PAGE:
• This isn’t just about HBO. The survey question asked consumers about their likelihood to subscribe to an HBO OTT service and other OTT services. Respondents were also asked about intention to subscribe to CBS All Access, as well as hypothetical OTT services from Cinemax, Starz, Encore, and Movieplex. Consumers were then asked which services they would cancel as a result of subscribing to one of these services. Although half of those that would take HBO’s service stated that they would also cut the cord, only a small portion would exclusively take HBO and then cancel pay TV. Many respondents stated that they would be likely to take the other OTT options provided as well. So, HBO is not the sole driver for the approximately 8% of consumers to cut the cord. It is, however, one factor in consumers’ decisions to keep or cut their pay-TV service. 
  • Past data supports a disparity between intention and behavior. Previous surveys from Parks Associates tell a similar story of intention vs. behavior. As detailed in the chart below, intention to cancel pay-TV service has increased slowly among respondents over the past two years, reaching 7% in 2014. Importantly, the previous survey questions were asked to all pay-TV subscribers without reference to HBO or other OTT services. Yet, pay-TV service subscription penetration among broadband homes in the U.S. has remained stable. So, while many claim that they will cut the cord, few have actually done so.
  • The data is a measure of sentiment. A survey of 10,000 households is a compelling sample. Clearly, a significant number of consumers are frustrated with the current pay-TV model and are open to other options. Still, consumers are responding to proposed services (excepting CBS All Access, which is currently available) rather than ones that are actually present in the market. The actual pricing, content, features, and experience of these services, and cord cutting overall, will likely temper actual activity among consumers.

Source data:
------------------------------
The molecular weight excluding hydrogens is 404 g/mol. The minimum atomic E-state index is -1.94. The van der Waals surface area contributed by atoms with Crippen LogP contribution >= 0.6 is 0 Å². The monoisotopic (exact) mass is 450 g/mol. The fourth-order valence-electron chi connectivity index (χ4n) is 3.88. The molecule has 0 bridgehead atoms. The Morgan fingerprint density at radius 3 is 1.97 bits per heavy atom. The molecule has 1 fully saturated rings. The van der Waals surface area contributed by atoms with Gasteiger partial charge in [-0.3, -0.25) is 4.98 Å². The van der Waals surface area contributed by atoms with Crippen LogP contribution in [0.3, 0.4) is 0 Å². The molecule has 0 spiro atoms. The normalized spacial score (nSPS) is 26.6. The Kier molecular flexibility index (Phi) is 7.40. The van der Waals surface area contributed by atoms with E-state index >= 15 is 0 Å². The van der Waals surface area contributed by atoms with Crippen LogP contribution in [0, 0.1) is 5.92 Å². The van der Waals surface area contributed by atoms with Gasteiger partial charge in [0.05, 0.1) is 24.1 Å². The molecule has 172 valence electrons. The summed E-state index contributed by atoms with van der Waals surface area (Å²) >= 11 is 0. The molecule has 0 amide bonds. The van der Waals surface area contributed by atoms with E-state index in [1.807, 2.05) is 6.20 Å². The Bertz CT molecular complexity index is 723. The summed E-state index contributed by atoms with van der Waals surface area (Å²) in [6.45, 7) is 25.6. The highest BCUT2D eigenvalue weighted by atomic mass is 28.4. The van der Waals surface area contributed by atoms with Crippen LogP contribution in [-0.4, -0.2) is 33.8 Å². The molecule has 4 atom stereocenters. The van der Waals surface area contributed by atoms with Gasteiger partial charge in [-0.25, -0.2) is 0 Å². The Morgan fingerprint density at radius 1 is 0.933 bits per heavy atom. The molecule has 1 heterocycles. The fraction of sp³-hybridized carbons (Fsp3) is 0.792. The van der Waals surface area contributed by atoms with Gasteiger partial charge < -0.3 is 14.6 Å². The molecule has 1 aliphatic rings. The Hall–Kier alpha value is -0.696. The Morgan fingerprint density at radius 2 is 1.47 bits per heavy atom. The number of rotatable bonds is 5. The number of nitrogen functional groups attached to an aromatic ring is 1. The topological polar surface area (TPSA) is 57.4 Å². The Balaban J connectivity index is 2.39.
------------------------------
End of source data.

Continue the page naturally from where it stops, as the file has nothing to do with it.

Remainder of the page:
Considering pay TV’s worst year was 2013 with a net loss of over 250,000 customers, a loss of 7 million customers would be catastrophic, almost 30 times the 2013 net loss. Such a shift would accelerate the change currently occurring in the industry as an increasing number of players provide OTT video directly to consumers.

Consumer frustration should be taken seriously. OTT services are becoming legitimate contenders in the TV service industry, and a notable portion of consumers feel they are willing to cut the cord if given expanded OTT options.

Anecdotally, because they know that I am an analyst for TV services, an increasing number of family, friends, and colleagues have approached me, seeking advice on “the best way” to cut the cord. Just the other day, I had a conversation with my father, who is in his 70s, about cord-cutting. The interest in cord-cutting is not fading away, and the fact that it is breaking out of the Millennial demographic should be a concern to players in the pay-TV industry. While the pay-TV industry is unlikely to lose 8% of its subscribers overnight, the data that Parks Associates presents is an accurate reflection of consumer attitudes toward the pay-TV industry.

Next: Parks Associates on HBO Now: Consumer OTT Analysis & Data